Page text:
Original Research ARTICLE
Application of Remote Sensing for Phenotyping Tar Spot Complex Resistance in Maize
- 1International Maize and Wheat Improvement Center (Mexico), Mexico
- 2Global Maize Program, The International Maize and Wheat Improvement Center (CIMMYT), Kenya
Tar spot complex (TSC), caused by at least two fungal pathogens, Phyllachora maydis and Monographella maydis, is one of the major foliar diseases of maize in Central and South America. P. maydis was also detected in the United States of America in 2015 and since then the pathogen has spread in the maize growing regions of the country. Although remote sensing (RS) techniques are increasingly being used for plant phenotyping, they have not been applied to phenotyping TSC resistance in maize. In this study, several multispectral vegetation indices and thermal imaging of maize plots under disease pressure and disease-free conditions were tested using an unmanned aerial vehicle over two crop seasons. A strong relationship between grain yield, a vegetative index (MCARI2) and canopy temperature was observed under disease pressure. A strong relationship was also observed between the area under the disease progress curve of TSC and three vegetative indices (RDVI, MCARI1, and MCARI2). In addition, we demonstrated that TSC could cause up to 58% yield loss in the most susceptible maize hybrids. Our results suggest that the RS techniques tested in this study could be used for high throughput phenotyping of TSC resistance and potentially for other foliar diseases of maize. This may help reduce the cost and time required for the development of improved maize germplasm. Challenges and opportunities in the use of remote sensing technologies for disease resistance phenotyping are discussed.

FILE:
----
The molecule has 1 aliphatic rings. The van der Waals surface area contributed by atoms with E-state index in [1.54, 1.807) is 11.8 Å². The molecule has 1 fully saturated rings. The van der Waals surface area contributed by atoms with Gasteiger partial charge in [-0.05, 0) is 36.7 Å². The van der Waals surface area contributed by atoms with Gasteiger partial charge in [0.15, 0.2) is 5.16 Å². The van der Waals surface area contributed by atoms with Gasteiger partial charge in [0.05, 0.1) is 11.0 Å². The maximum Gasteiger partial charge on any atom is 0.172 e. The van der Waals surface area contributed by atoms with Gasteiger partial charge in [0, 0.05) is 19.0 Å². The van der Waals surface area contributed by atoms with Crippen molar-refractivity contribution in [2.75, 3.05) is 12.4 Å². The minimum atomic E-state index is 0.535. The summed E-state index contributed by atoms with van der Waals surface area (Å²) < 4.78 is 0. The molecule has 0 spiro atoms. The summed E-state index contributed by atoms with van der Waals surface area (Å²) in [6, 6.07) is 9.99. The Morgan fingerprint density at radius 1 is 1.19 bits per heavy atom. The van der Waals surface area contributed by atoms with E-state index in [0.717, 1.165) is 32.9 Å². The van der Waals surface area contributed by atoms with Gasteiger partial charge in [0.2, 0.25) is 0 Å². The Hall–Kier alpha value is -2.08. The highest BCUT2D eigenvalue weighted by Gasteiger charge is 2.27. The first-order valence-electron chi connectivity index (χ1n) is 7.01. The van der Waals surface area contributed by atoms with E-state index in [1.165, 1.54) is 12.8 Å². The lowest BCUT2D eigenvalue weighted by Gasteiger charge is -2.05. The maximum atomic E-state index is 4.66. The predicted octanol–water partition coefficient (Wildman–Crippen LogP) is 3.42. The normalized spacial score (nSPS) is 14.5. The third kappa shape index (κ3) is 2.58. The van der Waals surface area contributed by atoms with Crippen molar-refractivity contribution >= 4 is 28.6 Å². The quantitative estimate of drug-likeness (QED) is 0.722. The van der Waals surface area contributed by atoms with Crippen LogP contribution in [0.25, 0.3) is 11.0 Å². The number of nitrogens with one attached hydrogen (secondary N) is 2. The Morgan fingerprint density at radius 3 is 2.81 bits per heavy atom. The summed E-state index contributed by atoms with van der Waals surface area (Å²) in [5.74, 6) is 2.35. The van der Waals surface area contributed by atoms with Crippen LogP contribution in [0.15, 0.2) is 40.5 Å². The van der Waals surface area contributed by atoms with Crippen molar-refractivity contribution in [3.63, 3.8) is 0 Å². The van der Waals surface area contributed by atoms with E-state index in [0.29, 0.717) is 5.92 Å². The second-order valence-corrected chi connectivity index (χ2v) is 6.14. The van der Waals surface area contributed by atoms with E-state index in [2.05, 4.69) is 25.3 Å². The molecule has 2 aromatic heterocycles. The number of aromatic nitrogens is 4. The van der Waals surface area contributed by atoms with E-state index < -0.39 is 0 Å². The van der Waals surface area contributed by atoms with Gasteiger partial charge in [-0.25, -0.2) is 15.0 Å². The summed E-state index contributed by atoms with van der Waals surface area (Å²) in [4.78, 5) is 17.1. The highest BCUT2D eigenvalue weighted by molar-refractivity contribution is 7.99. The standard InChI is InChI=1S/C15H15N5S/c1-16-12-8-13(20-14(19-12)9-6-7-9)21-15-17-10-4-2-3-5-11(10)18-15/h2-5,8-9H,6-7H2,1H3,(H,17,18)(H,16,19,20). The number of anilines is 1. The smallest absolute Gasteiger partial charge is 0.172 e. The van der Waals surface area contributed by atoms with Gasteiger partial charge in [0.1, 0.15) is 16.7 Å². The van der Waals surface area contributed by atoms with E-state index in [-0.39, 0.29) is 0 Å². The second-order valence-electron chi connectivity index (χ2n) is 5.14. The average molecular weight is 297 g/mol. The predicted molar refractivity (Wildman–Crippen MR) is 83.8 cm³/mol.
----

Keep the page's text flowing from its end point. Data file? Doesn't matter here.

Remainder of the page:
Keywords: corn, UAV, Disease control, Plant Pathogen, New disease
Received: 22 Oct 2018;
Accepted: 11 Apr 2019.
Edited by:Sebastien C. Carpentier, KULeuven, Belgium
Reviewed by:Bernardo Ordas, Spanish National Research Council (CSIC), Spain
Johannes Fahrentrapp, Zurich University of Applied Sciences, Switzerland
Copyright: © 2019 Loladze, Rodrigues Junior, Toledo, San Vicente, Gerard and Boddupalli. This is an open-access article distributed under the terms of the Creative Commons Attribution License (CC BY). The use, distribution or reproduction in other forums is permitted, provided the original author(s) and the copyright owner(s) are credited and that the original publication in this journal is cited, in accordance with accepted academic practice. No use, distribution or reproduction is permitted which does not comply with these terms.
* Correspondence: Dr. Alexander Loladze, International Maize and Wheat Improvement Center (Mexico), Texcoco, Mexico, email@example.com